In the course of our travels we could see Helen’s total connection and affinity with the Samburu . She carries a great deal of respect and is well known in the area. At Marti Dorop she was soon surrounded by villagers and their medical problems.

The Milgis Trust has 20  scouts on the ground reporting back continually. These are invaluable for the sustainability of this project and along with the two custodians at the bore hole and a mobile mechanic we have a project in good long term hands. What a find in such an incredibly remote and inaccessible area.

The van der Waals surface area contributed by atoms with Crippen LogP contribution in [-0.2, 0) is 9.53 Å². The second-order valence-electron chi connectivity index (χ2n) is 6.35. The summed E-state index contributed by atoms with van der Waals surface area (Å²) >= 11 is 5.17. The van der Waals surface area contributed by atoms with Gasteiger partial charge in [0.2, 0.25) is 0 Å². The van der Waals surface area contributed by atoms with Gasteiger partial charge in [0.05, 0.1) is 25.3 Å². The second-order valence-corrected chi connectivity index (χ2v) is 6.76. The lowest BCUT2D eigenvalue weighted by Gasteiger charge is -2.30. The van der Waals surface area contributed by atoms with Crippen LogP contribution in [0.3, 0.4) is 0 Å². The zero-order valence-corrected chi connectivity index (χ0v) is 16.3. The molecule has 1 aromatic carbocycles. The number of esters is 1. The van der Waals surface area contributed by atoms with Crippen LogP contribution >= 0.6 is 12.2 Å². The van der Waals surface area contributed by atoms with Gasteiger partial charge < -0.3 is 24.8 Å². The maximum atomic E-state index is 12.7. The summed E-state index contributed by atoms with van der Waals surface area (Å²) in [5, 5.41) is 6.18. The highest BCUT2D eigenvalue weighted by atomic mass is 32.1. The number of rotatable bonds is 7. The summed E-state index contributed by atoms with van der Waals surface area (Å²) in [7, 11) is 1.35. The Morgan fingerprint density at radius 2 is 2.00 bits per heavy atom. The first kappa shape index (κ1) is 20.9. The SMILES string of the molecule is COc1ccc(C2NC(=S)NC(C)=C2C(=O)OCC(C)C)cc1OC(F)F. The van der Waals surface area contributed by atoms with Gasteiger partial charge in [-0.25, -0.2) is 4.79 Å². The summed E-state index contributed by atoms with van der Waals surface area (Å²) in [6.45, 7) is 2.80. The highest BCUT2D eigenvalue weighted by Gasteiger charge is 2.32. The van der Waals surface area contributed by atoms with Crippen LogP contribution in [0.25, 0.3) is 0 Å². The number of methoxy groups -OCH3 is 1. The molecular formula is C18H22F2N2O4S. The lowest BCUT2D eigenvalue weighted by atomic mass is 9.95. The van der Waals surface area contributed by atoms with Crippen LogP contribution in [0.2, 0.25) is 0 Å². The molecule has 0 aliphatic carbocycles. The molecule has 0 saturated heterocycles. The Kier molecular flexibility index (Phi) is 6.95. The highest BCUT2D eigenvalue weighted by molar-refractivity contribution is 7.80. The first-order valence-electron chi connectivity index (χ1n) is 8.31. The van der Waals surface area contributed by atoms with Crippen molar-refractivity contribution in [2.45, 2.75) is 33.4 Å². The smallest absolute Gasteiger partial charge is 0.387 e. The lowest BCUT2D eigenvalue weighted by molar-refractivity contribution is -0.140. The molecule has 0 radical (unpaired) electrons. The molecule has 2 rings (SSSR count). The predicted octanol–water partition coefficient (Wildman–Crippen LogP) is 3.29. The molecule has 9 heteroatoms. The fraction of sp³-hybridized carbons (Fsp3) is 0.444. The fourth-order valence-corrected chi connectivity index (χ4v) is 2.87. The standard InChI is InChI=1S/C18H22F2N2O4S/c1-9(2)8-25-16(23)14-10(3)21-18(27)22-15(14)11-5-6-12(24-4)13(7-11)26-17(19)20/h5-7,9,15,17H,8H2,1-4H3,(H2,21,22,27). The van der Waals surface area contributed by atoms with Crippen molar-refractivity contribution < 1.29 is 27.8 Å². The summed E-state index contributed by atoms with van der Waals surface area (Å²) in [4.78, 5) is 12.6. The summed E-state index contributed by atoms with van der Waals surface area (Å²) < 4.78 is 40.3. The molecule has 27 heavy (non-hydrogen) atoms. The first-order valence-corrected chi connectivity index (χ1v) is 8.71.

In summary we not only celebrated a successful project we totally absorbed ourselves in the area identifying further possible projects. We thoroughly enjoyed the company of Helen, Pete, Andre and Maria. A memorable trip.

We would like to give immense thanks to Helen and Pete of the Milgis Trust along with their scouts and obviously Andre and Maria of the Indigenous Collective. Further thanks to Nikos and “Bush” the Village Chief.

We plan to stand behind the project for at least 5 years. By this time the community should be ready to take over responsibility. Still fundraising for some of the trenching costs of this project and its long term maintenance and further projects.

Thank you for all your support.


This says it all